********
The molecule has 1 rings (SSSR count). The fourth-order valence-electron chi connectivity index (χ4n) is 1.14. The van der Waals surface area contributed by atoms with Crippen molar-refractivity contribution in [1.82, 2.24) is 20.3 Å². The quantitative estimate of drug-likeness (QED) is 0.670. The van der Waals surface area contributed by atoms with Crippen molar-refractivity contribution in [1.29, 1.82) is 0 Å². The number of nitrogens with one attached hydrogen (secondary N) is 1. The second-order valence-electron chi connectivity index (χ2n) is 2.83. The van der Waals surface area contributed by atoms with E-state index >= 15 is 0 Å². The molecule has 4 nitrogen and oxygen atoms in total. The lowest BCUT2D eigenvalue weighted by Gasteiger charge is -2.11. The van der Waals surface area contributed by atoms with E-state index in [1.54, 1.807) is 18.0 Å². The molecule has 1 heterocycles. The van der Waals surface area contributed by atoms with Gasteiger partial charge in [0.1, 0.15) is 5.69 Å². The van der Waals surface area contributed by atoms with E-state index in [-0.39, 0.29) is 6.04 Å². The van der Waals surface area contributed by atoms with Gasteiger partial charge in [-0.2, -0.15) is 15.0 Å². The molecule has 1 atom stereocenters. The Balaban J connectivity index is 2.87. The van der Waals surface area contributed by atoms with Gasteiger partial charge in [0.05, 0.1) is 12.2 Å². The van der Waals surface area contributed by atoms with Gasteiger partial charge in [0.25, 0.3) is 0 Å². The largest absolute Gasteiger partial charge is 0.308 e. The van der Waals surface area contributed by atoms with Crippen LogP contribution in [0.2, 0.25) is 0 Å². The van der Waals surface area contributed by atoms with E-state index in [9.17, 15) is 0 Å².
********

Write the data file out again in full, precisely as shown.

The molecule has 1 rings (SSSR count). The fourth-order valence-electron chi connectivity index (χ4n) is 1.14. The van der Waals surface area contributed by atoms with Crippen molar-refractivity contribution in [1.82, 2.24) is 20.3 Å². The quantitative estimate of drug-likeness (QED) is 0.670. The van der Waals surface area contributed by atoms with Crippen molar-refractivity contribution in [1.29, 1.82) is 0 Å². The number of nitrogens with one attached hydrogen (secondary N) is 1. The second-order valence-electron chi connectivity index (χ2n) is 2.83. The van der Waals surface area contributed by atoms with E-state index >= 15 is 0 Å². The molecule has 4 nitrogen and oxygen atoms in total. The lowest BCUT2D eigenvalue weighted by Gasteiger charge is -2.11. The van der Waals surface area contributed by atoms with E-state index in [1.54, 1.807) is 18.0 Å². The molecule has 1 heterocycles. The van der Waals surface area contributed by atoms with Gasteiger partial charge in [0.1, 0.15) is 5.69 Å². The van der Waals surface area contributed by atoms with E-state index in [-0.39, 0.29) is 6.04 Å². The van der Waals surface area contributed by atoms with Gasteiger partial charge in [-0.2, -0.15) is 15.0 Å². The molecule has 1 atom stereocenters. The Balaban J connectivity index is 2.87. The van der Waals surface area contributed by atoms with Gasteiger partial charge in [0.05, 0.1) is 12.2 Å². The van der Waals surface area contributed by atoms with Gasteiger partial charge in [0.25, 0.3) is 0 Å². The largest absolute Gasteiger partial charge is 0.308 e. The van der Waals surface area contributed by atoms with Crippen LogP contribution in [0.2, 0.25) is 0 Å². The van der Waals surface area contributed by atoms with E-state index in [9.17, 15) is 0 Å².